|(Lady Gaga is an excellent source of exaggerated imagery)|
Leonard et al., (2008) recruited 100 men and 100 women and imaged their brains. They showed that men generally have larger brains that women (not surprising, men generally have larger bodies than women).
|Leonard et al., 2008 Figure 2|
But what is fascinating is that when comparing specific regions, the gender of the brain mattered less than the size of the whole brain.
In other words if you had a small male brain, it would look almost indistinguishable from a large female brain. (See their Figure 3)
What I find most interesting in this paper is that it refutes the much purported "Corpus Callosum Myth".
|Corpus Callosum (source)|
The Corpus Callosum is main white matter connection between the two hemispheres of the brain. The "Corpus Callosum Myth" is that female brains have larger corpus callosa than male brains.
I have to admit that I am not immune from gender bias. When I first heard that women had larger corpus callosa than men, my immediate thoughts were towards how that could make sense. I thought "ah, well then maybe that is why women are better at seeing the big picture or at multi-tasking" and other thoughts along those lines.
What I definitely did NOT think was "I bet that was a small, poorly controlled study which did not even reach statistical significance." Well as it turns out, I should have. DeLacoste-Utamsing and Holloway (1982) analyzed only 14 brains (9 male and 5 female), and found that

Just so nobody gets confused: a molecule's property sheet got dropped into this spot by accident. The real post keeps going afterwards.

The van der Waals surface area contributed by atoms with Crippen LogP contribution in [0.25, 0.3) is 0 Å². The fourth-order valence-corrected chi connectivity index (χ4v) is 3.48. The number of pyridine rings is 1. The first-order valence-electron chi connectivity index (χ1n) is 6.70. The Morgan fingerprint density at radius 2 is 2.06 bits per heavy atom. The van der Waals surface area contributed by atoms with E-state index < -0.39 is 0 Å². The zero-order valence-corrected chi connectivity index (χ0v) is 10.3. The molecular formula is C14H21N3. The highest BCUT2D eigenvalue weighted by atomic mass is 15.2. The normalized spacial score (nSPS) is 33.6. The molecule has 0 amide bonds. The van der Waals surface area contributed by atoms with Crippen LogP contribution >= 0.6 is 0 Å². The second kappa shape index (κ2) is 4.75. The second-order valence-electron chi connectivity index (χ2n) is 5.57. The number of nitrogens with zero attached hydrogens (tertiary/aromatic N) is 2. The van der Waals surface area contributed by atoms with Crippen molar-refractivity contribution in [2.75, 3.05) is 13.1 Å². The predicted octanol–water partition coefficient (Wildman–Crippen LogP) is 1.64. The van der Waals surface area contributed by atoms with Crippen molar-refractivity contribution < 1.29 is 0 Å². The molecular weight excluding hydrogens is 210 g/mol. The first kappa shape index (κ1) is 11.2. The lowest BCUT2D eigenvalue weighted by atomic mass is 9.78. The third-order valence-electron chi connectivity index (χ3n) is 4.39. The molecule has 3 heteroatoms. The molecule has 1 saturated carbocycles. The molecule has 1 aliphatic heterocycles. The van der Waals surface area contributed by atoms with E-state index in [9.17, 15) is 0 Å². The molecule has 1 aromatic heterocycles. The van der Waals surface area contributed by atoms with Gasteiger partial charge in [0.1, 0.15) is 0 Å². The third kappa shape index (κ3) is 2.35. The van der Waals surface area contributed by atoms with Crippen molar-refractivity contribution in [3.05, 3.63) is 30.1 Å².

"The average area of the posterior fifth of the corpus callosum was larger in females than in males (p=0.08)" DeLacoste-Utamsing and Holloway (1982) p. 1431
A result hardly worth speculating upon.
Leonard et al., 2008 also found some corpus callosum differences between the genders, but when they graphed the size of the corpus callosum against the size of the whole brain...
|Figure 3B (female brains white circles, male brains filled squares)|
As with Von Economo neurons, maybe brains of different sizes work similarly, but have to be shaped differently to do so.
So rather than wildly speculating that women are better at this or that because they have stronger connections between their hemispheres, we should put our efforts into discovering evolutionary reasons why small men would be better multi-taskers that large men.
UPDATE (7/23/12): I just want to be perfectly clear. I don't actually think that small men think like women. The whole point of this post is to show that popular studies explaining that 'men and women's brains are different' may sound like they make sense, but there is often another explanation. In this case: if you are going to claim that the size of the corpus callosum means that women are better multi-taskers, then you have to ALSO claim that small men are better multi-taskers. And that large women are worse multi-taskers. (These seem like totally ridiculous claims to me, but feel free to construct an experiment to test these hypotheses).
For more on gender and gender differences (or lack thereof) in the brain, see my previous posts:
Leonard CM, Towler S, Welcome S, Halderman LK, Otto R, Eckert MA, & Chiarello C (2008). Size matters: cerebral volume influences sex differences in neuroanatomy. Cerebral cortex (New York, N.Y. : 1991), 18 (12), 2920-31 PMID: 18440950